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Military

Wind tunnel tests contribute to first flight of F-35

by Philip Lorenz III
Arnold Engineering Development Center Public Affairs

6/18/2008 - ARNOLD AIR FORCE BASE, Tenn. (AFPN) -- The June 11 completion of the first flight of the short takeoff/vertical landing version of the F-35 Lightning II Joint Strike Fighter resonated with Air Force engineers at the Arnold Engineering Development Center here.

"A number of us at AEDC can take pride in the part we played in supporting this program with aerodynamic testing of the airframe and dedicated performance testing of the engine in our development test cells," said Marc Skelley, the senior F-35 project manager assigned to the 716th Test Squadron here. "We've tested all three versions in the wind tunnels. There's not a lot of difference aerodynamically between the carrier takeoff and landing and short takeoff/vertical landing versions. The carrier version has much larger wings for creating more lift necessary to land on a carrier deck."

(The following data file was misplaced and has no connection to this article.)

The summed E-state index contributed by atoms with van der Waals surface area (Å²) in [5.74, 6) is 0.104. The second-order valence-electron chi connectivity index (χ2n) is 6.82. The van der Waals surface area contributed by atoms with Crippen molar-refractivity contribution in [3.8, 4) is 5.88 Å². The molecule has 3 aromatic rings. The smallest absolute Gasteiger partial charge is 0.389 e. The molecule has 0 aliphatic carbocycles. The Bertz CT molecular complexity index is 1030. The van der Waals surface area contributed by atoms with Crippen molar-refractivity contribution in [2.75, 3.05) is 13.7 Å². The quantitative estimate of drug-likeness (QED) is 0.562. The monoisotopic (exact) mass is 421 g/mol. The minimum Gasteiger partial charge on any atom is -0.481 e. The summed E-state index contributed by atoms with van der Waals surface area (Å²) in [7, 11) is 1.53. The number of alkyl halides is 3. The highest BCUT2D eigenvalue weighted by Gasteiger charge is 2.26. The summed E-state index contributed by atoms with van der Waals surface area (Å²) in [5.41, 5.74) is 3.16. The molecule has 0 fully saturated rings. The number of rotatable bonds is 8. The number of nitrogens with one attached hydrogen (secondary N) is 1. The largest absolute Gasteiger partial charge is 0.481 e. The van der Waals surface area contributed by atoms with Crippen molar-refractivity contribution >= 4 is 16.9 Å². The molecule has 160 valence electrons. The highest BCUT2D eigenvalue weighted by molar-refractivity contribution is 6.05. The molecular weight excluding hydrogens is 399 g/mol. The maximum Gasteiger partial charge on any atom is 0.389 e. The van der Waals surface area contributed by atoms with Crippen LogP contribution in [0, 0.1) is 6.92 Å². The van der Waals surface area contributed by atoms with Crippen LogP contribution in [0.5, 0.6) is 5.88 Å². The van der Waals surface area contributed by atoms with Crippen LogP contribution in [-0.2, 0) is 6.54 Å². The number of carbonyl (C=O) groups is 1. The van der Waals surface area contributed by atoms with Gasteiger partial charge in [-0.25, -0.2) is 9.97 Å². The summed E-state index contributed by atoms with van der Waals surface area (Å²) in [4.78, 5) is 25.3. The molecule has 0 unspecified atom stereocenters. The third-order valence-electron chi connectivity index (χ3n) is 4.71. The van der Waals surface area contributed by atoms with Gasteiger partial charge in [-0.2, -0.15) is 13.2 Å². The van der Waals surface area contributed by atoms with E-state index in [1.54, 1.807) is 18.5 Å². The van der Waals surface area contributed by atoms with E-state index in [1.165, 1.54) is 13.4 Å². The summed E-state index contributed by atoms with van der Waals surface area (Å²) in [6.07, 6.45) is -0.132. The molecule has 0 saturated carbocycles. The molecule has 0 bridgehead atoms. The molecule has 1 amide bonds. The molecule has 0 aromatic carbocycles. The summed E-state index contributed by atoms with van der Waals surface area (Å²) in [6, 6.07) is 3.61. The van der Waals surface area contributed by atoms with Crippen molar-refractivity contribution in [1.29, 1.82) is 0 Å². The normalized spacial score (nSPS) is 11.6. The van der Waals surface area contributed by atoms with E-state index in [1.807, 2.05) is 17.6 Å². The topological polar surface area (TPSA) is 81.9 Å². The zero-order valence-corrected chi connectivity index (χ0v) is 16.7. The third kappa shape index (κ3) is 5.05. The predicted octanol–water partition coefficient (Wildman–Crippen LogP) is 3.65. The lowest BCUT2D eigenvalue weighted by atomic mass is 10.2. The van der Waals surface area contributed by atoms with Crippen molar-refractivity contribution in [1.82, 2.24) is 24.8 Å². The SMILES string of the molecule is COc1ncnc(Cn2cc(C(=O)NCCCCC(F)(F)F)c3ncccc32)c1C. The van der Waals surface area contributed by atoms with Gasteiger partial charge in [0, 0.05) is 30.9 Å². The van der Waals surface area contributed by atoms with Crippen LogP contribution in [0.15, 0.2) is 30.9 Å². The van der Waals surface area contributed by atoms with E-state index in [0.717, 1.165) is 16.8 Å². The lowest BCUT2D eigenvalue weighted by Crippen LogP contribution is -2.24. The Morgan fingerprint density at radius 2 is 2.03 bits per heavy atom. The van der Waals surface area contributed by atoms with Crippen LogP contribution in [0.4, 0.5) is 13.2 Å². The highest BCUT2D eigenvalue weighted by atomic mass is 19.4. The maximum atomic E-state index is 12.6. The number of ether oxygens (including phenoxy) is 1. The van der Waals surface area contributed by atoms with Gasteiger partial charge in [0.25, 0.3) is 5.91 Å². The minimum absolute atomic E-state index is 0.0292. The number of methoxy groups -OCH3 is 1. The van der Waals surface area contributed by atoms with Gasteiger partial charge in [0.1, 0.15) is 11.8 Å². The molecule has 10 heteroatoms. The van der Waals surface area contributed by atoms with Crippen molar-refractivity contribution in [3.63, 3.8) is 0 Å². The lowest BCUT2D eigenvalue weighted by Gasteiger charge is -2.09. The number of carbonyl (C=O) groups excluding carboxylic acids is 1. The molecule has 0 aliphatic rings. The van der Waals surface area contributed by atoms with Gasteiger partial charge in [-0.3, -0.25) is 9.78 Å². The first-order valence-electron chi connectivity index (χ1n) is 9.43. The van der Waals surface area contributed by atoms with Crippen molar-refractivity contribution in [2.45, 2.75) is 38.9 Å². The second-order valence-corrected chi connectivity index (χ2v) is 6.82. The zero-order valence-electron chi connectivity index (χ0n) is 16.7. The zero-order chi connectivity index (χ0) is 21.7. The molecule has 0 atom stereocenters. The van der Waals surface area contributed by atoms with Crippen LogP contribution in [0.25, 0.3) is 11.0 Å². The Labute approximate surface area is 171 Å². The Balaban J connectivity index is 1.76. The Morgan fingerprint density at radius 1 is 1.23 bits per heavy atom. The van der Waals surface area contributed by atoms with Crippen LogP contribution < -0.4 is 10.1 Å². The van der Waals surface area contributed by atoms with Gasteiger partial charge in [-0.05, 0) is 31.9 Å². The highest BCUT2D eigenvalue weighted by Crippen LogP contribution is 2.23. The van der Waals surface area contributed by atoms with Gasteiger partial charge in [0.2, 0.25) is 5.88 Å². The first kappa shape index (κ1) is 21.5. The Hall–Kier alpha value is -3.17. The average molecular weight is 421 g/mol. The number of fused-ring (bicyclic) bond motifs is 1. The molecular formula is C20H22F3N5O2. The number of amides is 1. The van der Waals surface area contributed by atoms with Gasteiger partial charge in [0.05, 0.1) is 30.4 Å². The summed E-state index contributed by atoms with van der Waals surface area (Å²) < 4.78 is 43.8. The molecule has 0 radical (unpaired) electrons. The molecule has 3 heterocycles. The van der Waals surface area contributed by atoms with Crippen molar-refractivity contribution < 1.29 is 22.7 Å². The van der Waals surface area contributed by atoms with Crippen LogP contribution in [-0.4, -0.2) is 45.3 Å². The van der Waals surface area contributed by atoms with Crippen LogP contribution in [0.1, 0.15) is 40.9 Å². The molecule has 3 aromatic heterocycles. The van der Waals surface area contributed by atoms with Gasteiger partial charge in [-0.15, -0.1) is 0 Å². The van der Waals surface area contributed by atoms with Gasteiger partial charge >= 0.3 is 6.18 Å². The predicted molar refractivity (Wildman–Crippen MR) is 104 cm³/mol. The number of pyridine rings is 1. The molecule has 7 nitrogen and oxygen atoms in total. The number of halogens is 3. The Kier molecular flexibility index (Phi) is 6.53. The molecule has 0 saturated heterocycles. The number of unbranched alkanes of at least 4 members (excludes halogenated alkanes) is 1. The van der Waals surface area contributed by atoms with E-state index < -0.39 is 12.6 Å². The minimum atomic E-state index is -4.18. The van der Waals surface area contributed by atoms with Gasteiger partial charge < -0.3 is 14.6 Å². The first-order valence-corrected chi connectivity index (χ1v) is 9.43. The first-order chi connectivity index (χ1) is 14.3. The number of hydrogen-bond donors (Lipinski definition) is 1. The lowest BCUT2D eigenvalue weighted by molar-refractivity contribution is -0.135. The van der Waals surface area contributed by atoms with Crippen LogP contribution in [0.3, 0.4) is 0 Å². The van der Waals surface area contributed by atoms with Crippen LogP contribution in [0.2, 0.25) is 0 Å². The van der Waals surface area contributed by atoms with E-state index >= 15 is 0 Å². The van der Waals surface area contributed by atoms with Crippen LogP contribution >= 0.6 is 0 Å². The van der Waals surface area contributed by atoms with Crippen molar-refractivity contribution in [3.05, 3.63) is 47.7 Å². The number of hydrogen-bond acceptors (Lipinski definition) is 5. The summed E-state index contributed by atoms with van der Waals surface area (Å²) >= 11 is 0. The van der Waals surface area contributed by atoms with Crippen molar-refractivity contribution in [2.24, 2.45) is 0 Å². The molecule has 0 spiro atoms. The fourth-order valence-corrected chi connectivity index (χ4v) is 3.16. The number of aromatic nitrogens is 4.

More than 10,000 hours of testing have been logged on the F-35 aircraft and engines in the wind tunnels and jet engine test cells at AEDC.

"Over 2,000 engine test hours for the carrier takeoff and landing and short takeoff/vertical landing versions of the F135 engines have been logged in propulsion test cells in preparation for this event," said Marcos O. Moré, the senior Aerospace Testing Alliance F135 project manager at AEDC. "We take great pride in the contributions we have made in order to reach this very important milestone."

The F-35B will provide a combination of capabilities never before available: stealth, supersonic speed and short takeoff/vertical landing flexibility. Initial flights of the first F-35B will be conventional takeoff and landing, with transitions to short takeoff/vertical landing flight beginning in early 2009.

F-35 Lightning IIs will replace a wide range of existing aircraft, including A-10 Thunderbolt IIs, F-16 Fighting Falcons, F/A-18 Hornets and Harriers. The STOVL version of the F-35 will be used by the U.S. Marines and the British Royal Navy.

The F-35 program is the world's largest military project, involving 11 countries and employing about 20,000 people worldwide.



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